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New pieces will still play the old rules

The other day someone asked me what, among today’s consumer disposables, I thought would make serious money as collectables in the future. Having read about the $100,000 just taken at auction for an original Super Mario Bros game (no, I didn’t know what that was either) I would say the most iconic of computer games must be among them.

Apparently the original game came out in 1985 and was played on a Nintendo NES console (no, still no idea). The one that made a fortune at auction was a tester copy sent out to trial the game, and that is what makes it particularly desirable because the game itself was not rare at all.

What especially interests me, though, is that even when it comes to the most modern collectables, the old rules still determine value: rarity, condition etc. In this case, what added hugely to the price – as it does with toys in general – is that the game remained unopened and so in its original and undamaged packaging.

If you really want to see how far people will go to secure the ultimate rarity, consider the $87,000 paid for a Black Lotus Card from the 1993 card trading game Magic The Gathering. Only 1100 of the original version were made.

Making the most of Valentine’s Day

What did you buy your loved one for Valentine’s Day? Flowers? Chocolates? Perfume? Perhaps even a bit of jewellery?

In recent years, the most generous of gifts ever bought at auction or at art fairs for a loved one must surely be those endowed by the Russian oligarch Roman Abramovich – once a part-time resident just up the road above Rake – on his now ex-wife Dasha Zhukova, one of the world’s foremost art collectors.

Starting with Femme de Venise I, a sculpture by Alberto Giacometti at £7.5 million, which he bought in 2008, he worked his way up through a group of 40 paintings by the Russian artist Ilya Kabakov – at around £20 million plus each – to works by Francis Bacon (£45 million) and Lucian Freud (£20 million).

Beyond the world of art and auctions, I think that it will be hard for anyone to top the greatest expression of love through a gift that is the Taj Mahal. The 17th century wonder was commissioned by the Mughal emperor Shah Jahan in tribute to his much mourned favourite wife, Mumtaz. Taking over 20,000 workmen and craftsmen more than 20 years to, build, it cost the equivalent of around £500 million in today’s money.


How much would you pay for a bit of rock?

I once found an ancient flint arrowhead just sitting on a chalk path on the South Downs. I’ve no idea what its value would be, or how rare they are, although I expect quite a few have survived down the centuries.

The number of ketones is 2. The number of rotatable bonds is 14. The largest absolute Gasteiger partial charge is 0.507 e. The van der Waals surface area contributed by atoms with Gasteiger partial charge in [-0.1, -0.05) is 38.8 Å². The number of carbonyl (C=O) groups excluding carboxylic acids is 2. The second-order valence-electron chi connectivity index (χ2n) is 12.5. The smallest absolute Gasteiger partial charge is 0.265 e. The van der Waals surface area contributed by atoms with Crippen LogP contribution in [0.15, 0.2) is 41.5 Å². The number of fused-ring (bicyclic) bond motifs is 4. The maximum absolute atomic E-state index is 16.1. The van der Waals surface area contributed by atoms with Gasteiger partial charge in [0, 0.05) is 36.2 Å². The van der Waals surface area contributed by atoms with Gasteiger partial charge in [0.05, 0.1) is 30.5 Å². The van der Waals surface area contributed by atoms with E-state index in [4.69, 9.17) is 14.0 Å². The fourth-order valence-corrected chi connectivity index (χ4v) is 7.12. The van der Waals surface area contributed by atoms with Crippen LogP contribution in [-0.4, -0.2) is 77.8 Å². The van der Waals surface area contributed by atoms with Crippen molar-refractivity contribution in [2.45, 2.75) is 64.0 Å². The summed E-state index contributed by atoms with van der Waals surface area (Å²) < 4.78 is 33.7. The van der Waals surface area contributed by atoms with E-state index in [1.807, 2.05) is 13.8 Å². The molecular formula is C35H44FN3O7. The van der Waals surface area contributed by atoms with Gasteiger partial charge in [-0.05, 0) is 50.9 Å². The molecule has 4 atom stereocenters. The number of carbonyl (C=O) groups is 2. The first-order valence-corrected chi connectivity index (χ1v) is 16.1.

I thought of it when I read the news of a meteorite coming up for sale on Valentine’s Day – the meteorite in question, which crash-landed in Siberia in 1947, is heart-shaped. It came from a huge mass of iron that broke free of the asteroid belt 320 million years ago and, luckily, disintegrated as it entered Earth’s atmosphere, nevertheless wreaking considerable damage even in its dispersed state. The heart-shaped fragment – more desirable than the rest – has a high estimate of $500,000.

That’s somewhat less than the $1m expected for three tiny moon rocks collected by a Soviet space mission in 1970 – reputedly the only documented lunar rocks in private hands.

How much, then, for what has been revealed as Earth’s oldest rock, discovered among the samples brought back from the Moon by Apollo 14? Its composition identified it as having been formed beneath the Earth’s surface, ending up on the Moon after a collision with an asteroid four billion years ago.

Why our profession is part of the fabric of our national culture

One of the best bits of news of the past week is that the antiques trade now has its own museum exhibition, which has opened in the Bowes Museum in Barnard Castle in the Peak District.

SOLD! The Great British Antiques Story, has been developed by Dr Mark Westgarth of the School of Fine Art, History of Art and Cultural Studies at Leeds and will run until May 5.

While the exhibition focuses on the history of dealing rather than auctions, it does so in a way that demonstrates the contribution made by the trade in general to our cultural landscape. The method is to tell the story through a series of objects loaned by museums across the land, exploring the relationship between the art market and museums, which can be the subject of much controversy and discussion these days.

This is incredibly important because the symbiotic relationship between auction house specialists, dealers and museum curators has been central to the development of the best collections now in public institutional hands. For it is the dealers and specialists who often know more about objects, partially because so many pass through their hands, while the curators are often faced with largely static collections and don’t have access to such variety.

Long may this constructive set of relationships continue!